Like I said before, masturbation has been blamed for everything from pimples to tuberculosis. Modern medicine and common sense now tells us that can’t be so. Why are these ideas about masturbation threatening? Partly because it is such a private act (and therefore more likely to be misunderstood) and partly because sex has been an uncomfortable subject for polite society (Thanks, Victorians.)

1. Masturbation is the Devil

There is a lot of shame attached to masturbation due to a few factors: most of Western civilization owes the cultivation of language, education, and creativity to religion, which historically has used social dogma to control populations for its own political devices. This doesn’t mean that the religious founders premeditated or even anticipated the ripple effects of their decisions; to them, they translated a story and tried to make sense of the same as we would today. When Onan was put to death for “spilling seed”, it couldn’t be decided for fact if it was because he was subverting a sacred responsibility (giving a child to his brother’s widow), or because of his spite against it, or if it simply was “wasting” his “seed.” That’s where Onanism came from: spilling seed translates to masturbation. Note, this word has nothing to do with women whatsoever.

2. Masturbation is harmful.

Blindness. Hairy palms. Dead kittens. Where does the carnage end with masturbation? Truth is, nowhere—as in, it never causes these things to begin with. If anything, it gives “a healthy dose of dopamine, endorphins and oxytocin” according to the 2009 University of Michigan study. For women especially, it increases blood flow to vital organs which helps soothe menstrual cramps and headaches.

3. It causes infertility.

It actually increases sperm count for men. Of course, frequent masturbation may ultimately decrease sperm count (some studies have shown “optimum semen quality occurs after two to three days of no ejaculation” - MayoClinic). However, for women it has no effect on fertility; if anything, it primes a woman for sex (see point 5).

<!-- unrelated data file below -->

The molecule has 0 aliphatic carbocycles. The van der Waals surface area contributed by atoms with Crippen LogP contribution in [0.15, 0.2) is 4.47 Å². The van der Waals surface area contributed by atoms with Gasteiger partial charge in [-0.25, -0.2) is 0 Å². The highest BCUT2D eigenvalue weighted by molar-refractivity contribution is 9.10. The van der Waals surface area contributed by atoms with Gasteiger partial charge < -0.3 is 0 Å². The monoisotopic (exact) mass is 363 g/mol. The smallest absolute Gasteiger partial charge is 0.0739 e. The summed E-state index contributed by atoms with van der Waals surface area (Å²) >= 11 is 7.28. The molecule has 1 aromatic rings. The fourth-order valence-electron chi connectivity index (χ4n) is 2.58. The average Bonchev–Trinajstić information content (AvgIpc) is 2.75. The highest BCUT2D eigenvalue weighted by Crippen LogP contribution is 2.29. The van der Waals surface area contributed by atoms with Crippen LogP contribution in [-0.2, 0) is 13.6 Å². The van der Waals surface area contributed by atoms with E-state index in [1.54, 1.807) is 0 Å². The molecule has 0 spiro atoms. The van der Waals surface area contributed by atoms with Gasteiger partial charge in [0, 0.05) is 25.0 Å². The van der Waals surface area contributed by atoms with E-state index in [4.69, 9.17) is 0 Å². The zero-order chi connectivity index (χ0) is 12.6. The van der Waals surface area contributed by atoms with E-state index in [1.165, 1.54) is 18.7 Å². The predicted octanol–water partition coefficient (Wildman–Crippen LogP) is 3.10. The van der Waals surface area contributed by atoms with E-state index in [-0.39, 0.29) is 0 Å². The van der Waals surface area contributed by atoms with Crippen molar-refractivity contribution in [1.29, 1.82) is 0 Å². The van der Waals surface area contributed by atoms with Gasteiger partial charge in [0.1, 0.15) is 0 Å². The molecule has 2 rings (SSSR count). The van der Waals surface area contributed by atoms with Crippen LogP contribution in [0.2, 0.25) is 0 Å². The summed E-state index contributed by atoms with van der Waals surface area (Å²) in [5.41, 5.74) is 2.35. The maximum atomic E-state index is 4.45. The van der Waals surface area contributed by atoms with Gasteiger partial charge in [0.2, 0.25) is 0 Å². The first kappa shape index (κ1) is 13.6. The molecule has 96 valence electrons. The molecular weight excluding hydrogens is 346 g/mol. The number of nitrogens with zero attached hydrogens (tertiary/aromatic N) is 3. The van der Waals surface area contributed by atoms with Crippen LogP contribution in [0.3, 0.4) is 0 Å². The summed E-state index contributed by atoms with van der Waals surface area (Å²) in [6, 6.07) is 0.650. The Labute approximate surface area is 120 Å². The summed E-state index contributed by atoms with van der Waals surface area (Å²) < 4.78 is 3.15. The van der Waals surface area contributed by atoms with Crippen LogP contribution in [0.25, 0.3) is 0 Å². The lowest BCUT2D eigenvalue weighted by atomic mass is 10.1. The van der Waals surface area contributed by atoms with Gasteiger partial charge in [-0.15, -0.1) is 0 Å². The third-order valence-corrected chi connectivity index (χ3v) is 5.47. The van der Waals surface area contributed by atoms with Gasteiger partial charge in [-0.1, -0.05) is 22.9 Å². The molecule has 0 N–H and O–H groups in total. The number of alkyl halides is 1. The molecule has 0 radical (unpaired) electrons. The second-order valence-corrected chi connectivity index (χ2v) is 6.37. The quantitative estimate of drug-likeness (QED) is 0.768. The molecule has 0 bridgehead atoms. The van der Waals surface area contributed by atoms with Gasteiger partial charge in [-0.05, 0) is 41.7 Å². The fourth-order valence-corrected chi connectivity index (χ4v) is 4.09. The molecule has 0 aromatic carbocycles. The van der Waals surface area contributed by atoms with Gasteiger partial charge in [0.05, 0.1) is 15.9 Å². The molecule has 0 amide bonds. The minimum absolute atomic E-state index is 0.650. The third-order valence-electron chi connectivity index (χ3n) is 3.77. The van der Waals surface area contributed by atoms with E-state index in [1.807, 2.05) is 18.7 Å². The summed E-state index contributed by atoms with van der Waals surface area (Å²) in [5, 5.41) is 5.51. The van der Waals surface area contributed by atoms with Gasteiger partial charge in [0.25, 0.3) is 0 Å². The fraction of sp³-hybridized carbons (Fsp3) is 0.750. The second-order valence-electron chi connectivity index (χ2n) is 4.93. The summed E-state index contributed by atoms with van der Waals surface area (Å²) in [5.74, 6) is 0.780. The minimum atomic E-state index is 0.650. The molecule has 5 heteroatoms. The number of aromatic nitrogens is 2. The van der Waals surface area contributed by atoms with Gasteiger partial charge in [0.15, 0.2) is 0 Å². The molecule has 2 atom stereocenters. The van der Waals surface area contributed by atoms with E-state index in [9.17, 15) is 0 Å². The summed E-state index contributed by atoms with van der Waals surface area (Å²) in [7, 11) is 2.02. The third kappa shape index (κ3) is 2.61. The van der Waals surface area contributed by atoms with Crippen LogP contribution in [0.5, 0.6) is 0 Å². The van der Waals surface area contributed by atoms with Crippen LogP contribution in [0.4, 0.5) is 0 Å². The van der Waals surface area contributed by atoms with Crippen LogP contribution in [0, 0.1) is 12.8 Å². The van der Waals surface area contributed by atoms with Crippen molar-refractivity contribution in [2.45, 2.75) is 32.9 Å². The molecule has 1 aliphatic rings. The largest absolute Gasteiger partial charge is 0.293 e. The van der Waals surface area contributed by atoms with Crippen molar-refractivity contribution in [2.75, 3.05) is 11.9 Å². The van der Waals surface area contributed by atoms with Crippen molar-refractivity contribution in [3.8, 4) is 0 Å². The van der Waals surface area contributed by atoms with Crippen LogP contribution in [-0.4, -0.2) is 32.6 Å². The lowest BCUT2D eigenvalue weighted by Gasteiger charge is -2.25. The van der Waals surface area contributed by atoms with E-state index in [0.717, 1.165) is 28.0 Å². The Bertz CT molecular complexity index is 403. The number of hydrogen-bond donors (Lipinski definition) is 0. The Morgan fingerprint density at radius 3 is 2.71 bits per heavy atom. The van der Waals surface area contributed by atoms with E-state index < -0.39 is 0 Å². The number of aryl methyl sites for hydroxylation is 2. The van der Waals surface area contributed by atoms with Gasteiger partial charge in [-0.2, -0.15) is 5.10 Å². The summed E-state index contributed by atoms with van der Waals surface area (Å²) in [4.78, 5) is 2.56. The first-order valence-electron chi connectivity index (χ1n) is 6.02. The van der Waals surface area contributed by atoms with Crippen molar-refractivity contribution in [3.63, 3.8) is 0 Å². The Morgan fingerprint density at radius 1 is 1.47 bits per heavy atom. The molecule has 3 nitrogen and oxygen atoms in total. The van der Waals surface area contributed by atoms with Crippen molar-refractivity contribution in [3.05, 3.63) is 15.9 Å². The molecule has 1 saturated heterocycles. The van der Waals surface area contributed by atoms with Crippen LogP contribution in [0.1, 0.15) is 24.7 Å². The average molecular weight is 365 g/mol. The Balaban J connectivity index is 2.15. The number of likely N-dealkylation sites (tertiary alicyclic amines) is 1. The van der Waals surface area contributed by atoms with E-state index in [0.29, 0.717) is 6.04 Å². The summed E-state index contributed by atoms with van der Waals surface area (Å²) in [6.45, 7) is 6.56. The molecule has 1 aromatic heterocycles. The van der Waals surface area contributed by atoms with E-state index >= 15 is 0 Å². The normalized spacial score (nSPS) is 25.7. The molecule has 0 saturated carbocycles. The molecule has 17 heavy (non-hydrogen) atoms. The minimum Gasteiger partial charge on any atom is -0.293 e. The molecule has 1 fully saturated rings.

4. It is shameful.

It’s a secret activity that starts when you’re young. Any secret has a certain amount of shame attached to it, precisely because it is a secret. There is fear of judgment or even being mocked. When you think about it, it takes a lot to open up to a lover, let alone friends or strangers when it comes to what gets you off. Any amount of shame felt during this act correlates to your perception of how big of a secret it is, how much fear you associate with anyone finding out this secret. Men and women who masturbate and don’t shame themselves for it actually have better self-image, make better relationship decisions, and are better lovers for knowing their bodies so well.

5. It decreases your sex drive.

This could be true—to an extent, if you were a man. Erections could be harder to maintain if done frequently (like, say six times in a day.) Or it could ramp up to hypersexuality (sexual addiction, chronic masturbation). It doesn’t have to be a set of extremes, however: a moderate dose of masturbation, even if it happens twice a day (or sometimes three!), can absolutely be the best thing for your sex drive.

There’s a lot of things wrong in this world. Masturbation is not one of them, as long as it’s done in a healthy, moderate way. In case you’re curious, here’s a woman’s guide to loving yourself! (coming soon - check back November 28th!)


Images via Wikimedia